Medical advice is being sought by the Department of Health in relation to cannabis-based medicinal products.
Health Minister Mary Harney confirmed that her department is currently seeking "expert advice on whether or not there is a need, from a clinical perspective, to amend the Misuse of Drugs legislation to allow for the use of cannabis-based medicinal products".
However, Ms Harney warned that: "As cannabis is the drug which is most abused in Ireland, I am reluctant to loosen the controls on its use."
She said that she was aware that claims have been made in respect of the possible health benefits of cannabis-based medicinal products for patients suffering from certain conditions.
"I am also aware that cannabis-based medicinal products may be legally prescribed in other countries," she said.
At the moment in Ireland, cannabis and cannabis-based medicinal products are schedule one controlled substances under the Misuse of Drugs Act.
They are considered as having "no medicinal use and their manufacture, production, preparation, sale, supply, distribution and possession is unlawful, except for the purposes of research," she said.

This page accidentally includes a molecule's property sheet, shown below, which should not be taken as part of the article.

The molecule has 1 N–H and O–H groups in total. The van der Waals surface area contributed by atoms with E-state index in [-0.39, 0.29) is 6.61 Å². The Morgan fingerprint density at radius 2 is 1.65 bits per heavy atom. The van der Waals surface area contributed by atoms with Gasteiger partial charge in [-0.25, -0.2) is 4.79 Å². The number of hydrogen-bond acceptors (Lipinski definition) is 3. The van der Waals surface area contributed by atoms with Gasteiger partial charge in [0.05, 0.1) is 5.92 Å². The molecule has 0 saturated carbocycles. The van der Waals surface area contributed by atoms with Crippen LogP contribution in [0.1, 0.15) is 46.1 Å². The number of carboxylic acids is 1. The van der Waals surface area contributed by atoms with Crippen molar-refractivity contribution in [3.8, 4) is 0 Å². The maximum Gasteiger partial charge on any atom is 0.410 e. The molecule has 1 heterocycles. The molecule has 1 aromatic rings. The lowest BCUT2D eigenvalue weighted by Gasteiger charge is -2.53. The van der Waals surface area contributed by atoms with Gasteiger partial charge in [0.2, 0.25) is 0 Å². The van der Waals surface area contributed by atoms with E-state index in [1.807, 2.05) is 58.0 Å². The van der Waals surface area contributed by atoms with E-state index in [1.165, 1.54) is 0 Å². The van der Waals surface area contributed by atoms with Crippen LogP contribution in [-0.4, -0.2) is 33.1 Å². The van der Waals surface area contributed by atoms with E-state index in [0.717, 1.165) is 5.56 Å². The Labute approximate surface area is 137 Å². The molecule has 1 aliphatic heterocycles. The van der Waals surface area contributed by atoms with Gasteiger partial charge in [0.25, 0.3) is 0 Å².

Ms Harney was responding to a question by Labour Deputy Joe Costello, who had asked the minister if she would reconsider her decision not to allow cannabis-based drugs to be used for the medical treatment of multiple sclerosis sufferers and other patients.
He asked if her attention had been "drawn to the fact that such drugs are legally prescribed in other countries".
Following the minister's response, Deputy Costello told the Herald: "Mary Harney's reply to my parliamentary question is somewhat contradictory. On one hand she states that cannabis and cannabis-based products are considered as having no medicinal use.
"At the same time she is aware that cannabis-based medical products may be legally prescribed in other countries and she is seeking expert advice on whether or not to amend the Misuse of Drugs Act to allow for the use of cannabis-based medical products."